Toronto school board considers separate school for black students
McGuinty says diversity is better, though it is up to the school board
Macleans.ca | Nov 07, 2007 |
Creating an alternative school tailored to young black students in Toronto has ignited a passionate debate, pitting those who vehemently oppose segregating kids against others who say the current system is failing young black students and driving them into a life of crime.
The Toronto District School Board is exploring the idea of creating Ontario's first "African-centred alternative school," which would target students from kindergarten to Grade 8 and is holding community meetings to gauge reaction in the next few weeks. While many argue such a school would start the province on a dangerous and slippery slope, advocates say people have to realize the status quo isn't working.
"We're just spitting out more kids that are destined for failure," said Louis March of the African Canadian Heritage Association. "Fifty per cent of our kids are not getting through Grade 12 . . . These people don't have a fighting chance against anybody. The cards are stacked against them. Their way out is gangs, their way out is guns, their way out is drugs. With those choices, there is no turning back."
Black-focused schools have been tried in Detroit and Philadelphia, with a similar concept enjoying some success in Canada's aboriginal community, and it's time Ontario gave it a shot, March said. "Let's get our heads out of the sand," he said. "Let's deal with the problem."
But the concept—a school with more black teachers, an exclusively black student body and a greater focus on black heritage—is eliciting strong reaction from many who call it a step in the wrong direction. "I don't think it's a good idea," Premier Dalton McGuinty said Tuesday. "I'm not personally comfortable with that."
Although McGuinty said it's up to the school board to decide at the end of the day, he said students are better off in diverse classrooms, learning side-by-side. "I think our shared responsibility—particularly in this magnificent, diverse society that we enjoy—is to look for ways to bring people together," McGuinty said. "One of the most important ways that we can bring our kids together is through publicly funded education. My preference is that we continue to find ways to bring our kids together."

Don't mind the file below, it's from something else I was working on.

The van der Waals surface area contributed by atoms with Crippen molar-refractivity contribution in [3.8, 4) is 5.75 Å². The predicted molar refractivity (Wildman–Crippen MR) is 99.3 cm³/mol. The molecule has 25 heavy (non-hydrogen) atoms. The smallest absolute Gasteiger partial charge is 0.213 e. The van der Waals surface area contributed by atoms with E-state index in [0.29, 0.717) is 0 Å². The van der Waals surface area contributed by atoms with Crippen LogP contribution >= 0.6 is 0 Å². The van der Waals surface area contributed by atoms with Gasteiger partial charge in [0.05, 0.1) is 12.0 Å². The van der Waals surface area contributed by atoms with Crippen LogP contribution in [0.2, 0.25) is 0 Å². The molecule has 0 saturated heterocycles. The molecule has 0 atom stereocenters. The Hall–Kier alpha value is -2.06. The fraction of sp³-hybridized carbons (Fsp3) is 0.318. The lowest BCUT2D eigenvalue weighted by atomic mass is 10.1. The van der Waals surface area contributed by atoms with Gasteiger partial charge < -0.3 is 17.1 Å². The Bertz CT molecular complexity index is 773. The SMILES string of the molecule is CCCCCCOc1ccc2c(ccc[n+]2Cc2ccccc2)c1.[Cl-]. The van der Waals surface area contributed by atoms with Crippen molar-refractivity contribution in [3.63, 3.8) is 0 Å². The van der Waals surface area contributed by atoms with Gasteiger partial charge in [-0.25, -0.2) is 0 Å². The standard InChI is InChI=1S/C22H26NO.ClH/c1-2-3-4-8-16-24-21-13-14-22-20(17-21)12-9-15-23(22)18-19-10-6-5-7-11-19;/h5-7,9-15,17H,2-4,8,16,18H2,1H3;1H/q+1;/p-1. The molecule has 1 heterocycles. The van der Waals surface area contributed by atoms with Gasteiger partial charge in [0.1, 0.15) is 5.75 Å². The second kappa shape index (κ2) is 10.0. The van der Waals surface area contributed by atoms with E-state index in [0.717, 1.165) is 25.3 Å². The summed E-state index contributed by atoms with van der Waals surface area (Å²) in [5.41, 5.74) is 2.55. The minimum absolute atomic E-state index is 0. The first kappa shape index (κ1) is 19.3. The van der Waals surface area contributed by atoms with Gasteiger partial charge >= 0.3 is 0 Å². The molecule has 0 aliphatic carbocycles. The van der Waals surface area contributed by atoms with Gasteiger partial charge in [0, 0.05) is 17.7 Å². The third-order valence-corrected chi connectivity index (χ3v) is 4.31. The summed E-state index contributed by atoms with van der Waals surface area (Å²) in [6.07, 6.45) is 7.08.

Others didn't mince words, calling the idea segregationist and dangerous. Toronto school trustee Josh Matlow said the board has seen the dropout rates and heard from black students who feel they are being let down or persecuted by the system. The board could easily offer alternative programs targeted at black students that focus more on their heritage, history and iconic figures as a way of educating and engaging all students, he said. But separating students isn't the answer, Matlow said.
"I think it's a very dangerous direction to go in if we start creating schools based on race," he said. "I don't think that any public building, especially schools, should be anything but welcoming to every single kid in our system."
Harold Brathwaite, former director of the Peel District School Board, said he went through the same debate in the 1980s and the idea was ultimately rejected because there is no evidence to suggest separate black-focused schools work. "My fear is that the best students and the best teachers are not going to apply to go there," said Brathwaite, who is black. "We don't want to ghettoize our students. Unless this is carefully handled, it won't work." While Brathwaite said many black students may struggle and drop out of school, there are "a lot of black students who are successful as well."
Toronto city councillor Michael Thompson said he struggled in school as a youngster but made it through with the help of his mother and teachers. It's clear the school system has to do more to engage young black students, Thompson said.
But setting up separate schools is sending the wrong message, he said. "We talk about this whole distaste that we have for discrimination and segregation and yet we say here is a time when segregation is perfect," Thompson said. "I just don't want to travel down that road."
-with a report from CP